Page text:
A group of students from Salford University celebrate the opportunity to support a radio station which was established in the first lockdown.
RadioAlty is an online community radio station based in Altrincham, South Manchester.
The station partnered with Salford University’s media and journalism faculties to provide opportunities for members of those courses to get real life experience of doing their own radio shows.
Each day, they produced content for the hourly news bulletins, and worked towards a final package to be broadcast on Friday afternoon.
These contributed to the “Lockdown Late Lunch” programme presented by Station Manager, Rod Maxwell.
Zoë Toase, an MA Broadcast Journalism student, said: “The RadioAlty community was so welcoming and really made me feel like part of the team.
“I had so much fun creating my own news bulletins and a package that let me be creative and learn about the radio industry.”
RadioAlty is run by volunteers who broadcast from their home studios and the team has grown steadily in the last 12 months, increasing from 5 to a team of nearly 30 people.
There are shows for all age groups and backgrounds, which provides the ability for people to get involved and gain experience in broadcast media.
It began with a meeting held in December 2019 to discuss the idea of setting up a community based online radio station in a pub in Altrincham.
The concept of a sister local media company for the local area was discussed and agreed.
Weekly planning meetings followed and an online radio station was decided for late Spring 2020.
The decision was made to launch using “home” studios as lockdown in the UK began on 23rd March 2020.
The station signed with local internet broadcast service provider radio.co in mid March 2020 and began their first broadcast on 27th March 2020.
Dr Martin Hamer, Senior Lecturer in Journalism at the University of Salford, looks after industry placements for journalism undergraduates and postgraduates at Salford.
He found out about RadioAlty through a university colleague who is involved with the station, and agreed to set up one-week placements.
He commented: ”I am delighted it has worked out so well for both the radio station and the students who all appear to have enjoyed their time there and were also offered the opportunity to contribute to stories to mark the first anniversary.
“They have received some useful and positive feedback, too, which they can no doubt learn from and take forward in their careers.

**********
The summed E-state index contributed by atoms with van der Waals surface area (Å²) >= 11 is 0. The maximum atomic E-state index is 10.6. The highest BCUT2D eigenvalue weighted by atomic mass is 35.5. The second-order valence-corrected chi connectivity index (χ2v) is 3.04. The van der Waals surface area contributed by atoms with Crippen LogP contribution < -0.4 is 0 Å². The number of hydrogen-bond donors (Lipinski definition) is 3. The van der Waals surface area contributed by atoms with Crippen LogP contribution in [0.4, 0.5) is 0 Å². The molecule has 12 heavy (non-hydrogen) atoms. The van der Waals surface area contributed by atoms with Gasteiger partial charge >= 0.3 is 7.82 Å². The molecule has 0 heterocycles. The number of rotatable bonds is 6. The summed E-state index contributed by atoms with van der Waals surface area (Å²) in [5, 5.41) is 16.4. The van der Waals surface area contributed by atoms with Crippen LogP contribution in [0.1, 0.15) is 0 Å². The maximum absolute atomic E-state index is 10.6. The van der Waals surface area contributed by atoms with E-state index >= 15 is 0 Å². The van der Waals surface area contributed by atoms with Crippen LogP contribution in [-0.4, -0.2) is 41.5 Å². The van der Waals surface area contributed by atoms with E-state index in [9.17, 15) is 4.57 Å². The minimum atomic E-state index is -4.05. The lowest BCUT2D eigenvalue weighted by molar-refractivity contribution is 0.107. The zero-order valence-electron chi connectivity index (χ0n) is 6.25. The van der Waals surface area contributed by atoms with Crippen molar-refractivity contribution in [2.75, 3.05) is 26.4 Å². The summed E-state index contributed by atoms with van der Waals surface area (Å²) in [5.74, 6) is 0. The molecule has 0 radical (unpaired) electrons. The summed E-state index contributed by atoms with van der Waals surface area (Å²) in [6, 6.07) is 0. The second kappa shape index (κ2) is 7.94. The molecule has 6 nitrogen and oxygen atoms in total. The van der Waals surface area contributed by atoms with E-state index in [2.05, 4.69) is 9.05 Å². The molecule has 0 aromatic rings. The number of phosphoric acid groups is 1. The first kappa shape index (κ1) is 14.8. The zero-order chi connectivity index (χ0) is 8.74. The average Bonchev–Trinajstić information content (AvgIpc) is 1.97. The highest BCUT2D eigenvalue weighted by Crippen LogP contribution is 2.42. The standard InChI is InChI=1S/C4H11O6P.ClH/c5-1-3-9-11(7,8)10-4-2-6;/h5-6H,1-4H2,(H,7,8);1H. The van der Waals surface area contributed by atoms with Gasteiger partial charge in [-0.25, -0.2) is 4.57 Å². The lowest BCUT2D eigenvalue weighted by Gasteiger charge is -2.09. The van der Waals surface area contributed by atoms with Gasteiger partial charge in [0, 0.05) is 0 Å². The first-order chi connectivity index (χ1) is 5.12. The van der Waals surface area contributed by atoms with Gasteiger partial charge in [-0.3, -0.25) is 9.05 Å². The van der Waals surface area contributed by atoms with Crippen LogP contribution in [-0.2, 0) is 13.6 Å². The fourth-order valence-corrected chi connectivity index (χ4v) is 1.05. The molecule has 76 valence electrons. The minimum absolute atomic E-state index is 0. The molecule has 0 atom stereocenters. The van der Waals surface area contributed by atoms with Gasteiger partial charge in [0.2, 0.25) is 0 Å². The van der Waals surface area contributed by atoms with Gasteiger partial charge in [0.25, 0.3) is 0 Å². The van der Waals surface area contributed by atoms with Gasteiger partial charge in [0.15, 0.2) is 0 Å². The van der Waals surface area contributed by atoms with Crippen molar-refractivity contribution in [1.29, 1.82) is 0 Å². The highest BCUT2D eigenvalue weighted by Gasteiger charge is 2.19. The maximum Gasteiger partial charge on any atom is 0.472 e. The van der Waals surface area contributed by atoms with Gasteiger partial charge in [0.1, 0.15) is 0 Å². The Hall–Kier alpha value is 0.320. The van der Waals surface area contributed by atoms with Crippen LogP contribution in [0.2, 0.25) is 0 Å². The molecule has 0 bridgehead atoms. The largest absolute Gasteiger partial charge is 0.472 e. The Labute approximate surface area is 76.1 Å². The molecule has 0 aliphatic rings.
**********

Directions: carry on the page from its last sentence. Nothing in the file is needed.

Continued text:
He commented on the originality: “The fact that RadioAlty is a community channel makes it all even more worthwhile and I sincerely hope it continues to go from strength to strength in the future.”
Given the duration of lockdown throughout the academic year, the students were delighted to have the opportunity to create content which would be broadcast online.
Izzy Bushell, another MA student, said: “I loved working for RadioAlty because I was given the opportunity to actually write my own content to be broadcasted which helped develop my skills within bulletin writing and package making.
“I really like how the package for Friday gave us the chance to be creative – it helped us all show our personalities and individualities as journalists.”
RadioAlty is part of Altrincham Community Media (CIC) which is a voluntary organisation that provides opportunities for people to get involved in all aspects of multi-media.
The organisation has supported the production of 2 podcasts during the last year involving local people – Life after 50 which focuses on the challenges and opportunities of people retired, and Life with no filter which is recorded by 4 local people who have all suffered some form of brain injury and who share their experiences of what it is like to live with the “after shocks” and after effects of brain trauma.
The radio station will be celebrating its first birthday on Saturday 27th March, and the entire team are counting down to the milestone throughout the week.
Station Manager Rod Maxwell relished the challenge: “In a year of massive turmoil and stress for the world, country and the area we live in, being part of something local and creative has been a very welcome distraction.
He concluded: The fact that nearly 30 people have come together online, have never met, but have worked together just goes to show how bonkers life now can be.”